2008 where he established the Center for Oral History and led symposia on “Counterinsurgency: Old Doctrine or New?” on PTSD, and on “Race Relations in the Modern Army.” His book, Lincoln’s Gamble, on Abraham Lincoln’s prosecution of the Civil War, was published in September 2014.


Brewster lives in Ridgefield, CT, with his wife, Sylvia, and sons, Jack and Ben. On November 1, at 7 pm, he will be speaking at the Antietam National Battlefield Visitor Center on “The Politics of Emancipation”. Copies of his book will be available for purchase at the talk.


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Sunday, October 12, 2014

Emancipation in Maryland 150: Antietam and the Emancipation Proclamation

150 years ago today, the people of Maryland went to the polls to vote on a new constitution that would abolish slavery throughout the state. This post is the first of a series on freedom in Maryland. Today, we look at Antietam and the Emancipation Proclamation, and why there was a need for a new state constitution 150 years ago.





The Maryland State Monument at Antietam National Battlefield




The Battle of Antietam, fought Sept 17, 1862, was a epochal moment in American history. Its claims to fame and notoriety are numerous, ranging from the human cost of the battle—over 23,000 casualties in one day, being the bloodiest day in American history—to its impact on the nation at large.

On July 22, 1862, during a Cabinet meeting in Washington, President Abraham Lincoln introduced a potential emancipation proclamation, freeing the slaves in the southern states in rebellion. Lincoln presented the document by stating that he had decided to issue it, but was open to advice on when and how to declare the slaves to be free. After much discussion, Secretary of State William Seward suggested that the president wait for a military victory; the summer of 1862 had many setbacks for Federal forces, and issuing such a measure amidst defeat, Seward suggested, could give the proclamation an appearance of a desperate move. Lincoln thought this advice to be wise, and thus decided to wait for a Union victory before issuing his proclamation.

During the Maryland Campaign, in the weeks leading up to Antietam, President Abraham Lincoln was awaiting the outcome of the impending battle with great anxiety. Lincoln had made a solemn promise to himself and to God.  He decided that should Union forces successfully push Confederates out of Maryland in September 1862, he would then have the military victory necessary to issue his proclamation freeing the slaves in the South. As the armies of Lee and McClellan closed in on the town of Sharpsburg and the banks of Antietam Creek, much more than the fate of the soldiers in the field was at stake. For Lincoln, and for the nation, the future of freedom in the United States hung in the balance.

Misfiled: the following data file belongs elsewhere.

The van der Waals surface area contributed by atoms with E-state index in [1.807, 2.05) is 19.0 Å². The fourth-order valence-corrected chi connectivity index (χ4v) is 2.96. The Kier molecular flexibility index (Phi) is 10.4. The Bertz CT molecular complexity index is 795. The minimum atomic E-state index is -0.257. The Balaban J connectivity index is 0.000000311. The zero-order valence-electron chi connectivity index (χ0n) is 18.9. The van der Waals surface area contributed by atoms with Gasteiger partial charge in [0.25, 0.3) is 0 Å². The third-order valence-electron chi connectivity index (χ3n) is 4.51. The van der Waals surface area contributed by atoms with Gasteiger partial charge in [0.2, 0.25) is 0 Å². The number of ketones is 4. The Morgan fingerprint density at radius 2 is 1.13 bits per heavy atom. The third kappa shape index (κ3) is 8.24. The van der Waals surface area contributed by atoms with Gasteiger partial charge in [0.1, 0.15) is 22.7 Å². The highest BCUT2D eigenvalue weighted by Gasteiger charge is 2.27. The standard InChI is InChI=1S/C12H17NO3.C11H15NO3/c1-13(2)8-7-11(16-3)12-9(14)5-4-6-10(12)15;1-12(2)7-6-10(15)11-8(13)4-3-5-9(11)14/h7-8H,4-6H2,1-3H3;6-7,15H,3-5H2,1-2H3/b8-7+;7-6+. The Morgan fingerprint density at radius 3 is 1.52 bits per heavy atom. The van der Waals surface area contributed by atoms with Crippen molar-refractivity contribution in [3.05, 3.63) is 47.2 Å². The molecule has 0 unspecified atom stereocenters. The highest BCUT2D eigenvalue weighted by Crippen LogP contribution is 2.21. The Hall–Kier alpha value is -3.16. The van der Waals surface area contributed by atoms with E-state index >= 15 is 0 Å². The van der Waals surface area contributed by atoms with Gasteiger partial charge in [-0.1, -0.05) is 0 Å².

On the 17th of September, over 23,000 men fell as casualties in the Battle of Antietam. On the evening of September 18th, Confederate forces began to withdraw from Maryland. Once news reached Washington of the final Confederate withdrawal, Lincoln made some final edits on his proclamation, and decided to go forward with emancipation. Two months to the day from when Lincoln first announced that he would issue the document, he finally went ahead with the measure. On September 22, 1862, as a direct result of the bloodshed at Antietam, Lincoln issued his preliminary proclamation.

In what is arguably the greatest single presidential action in American history, Lincoln’s proclamation declared that, as of January 1, 1863, when he signed the final version, all slaves in those states then in rebellion against the federal government would be “then, thenceforward, and forever free.”

The proclamation was a landmark event, signaling that the war—and indeed the nation—had crossed a point of no return. There was now no possibility of going back to the country as it once was. The Union of 1860 had died alongside the soldiers who were slain at Antietam. Now, the war would be fought for a new and better Union. It would be a Union without slavery. The war had a higher purpose. The link between these events and Antietam give all the more meaning to the casualties who fell on that fateful September day. As one Antietam veteran, Colonel Ezra Carman, said at a monument dedication speech upon the battlefield years later, “On this field died human slavery.”

While all of this is true, the story of the Emancipation Proclamation has another side to it, a more complex one. Throughout the decades, many historians have questioned the efficacy of the proclamation. Its language does not appeal to our hearts and minds, as Lincoln did on other occasions such as the dedication of the cemetery at Gettysburg on November 19, 1863. Rather, the Emancipation Proclamation was a legal document with precise and somewhat dry specifics. Esteemed historian Richard Hofstadter noted that the proclamation had “the moral grandeur of a bill of lading.”


While the proclamation was a broad, powerful, and important statement, it still left some questions unanswered and did have some limitations, as any legal document would. Lincoln issued this document as a result of his authority as commander-in-chief. Along these lines, Lincoln was freeing slaves according to their status as “rebel property” during the war. Therefore, the proclamation was in a sense limited to the scope of the war. Once the war was over, questions would emerge regarding the status of those impacted by the proclamation. Slavery itself still needed to be abolished throughout the Union—a task that was completed in 1865 with the passage of the Thirteenth Amendment to the United States Constitution. Thus, the constitutional status of these slaves was still to be determined. Lincoln wrote in the proclamation that the government would “recognize and maintain” slaves’ freedom, but more work was still needed in that regard.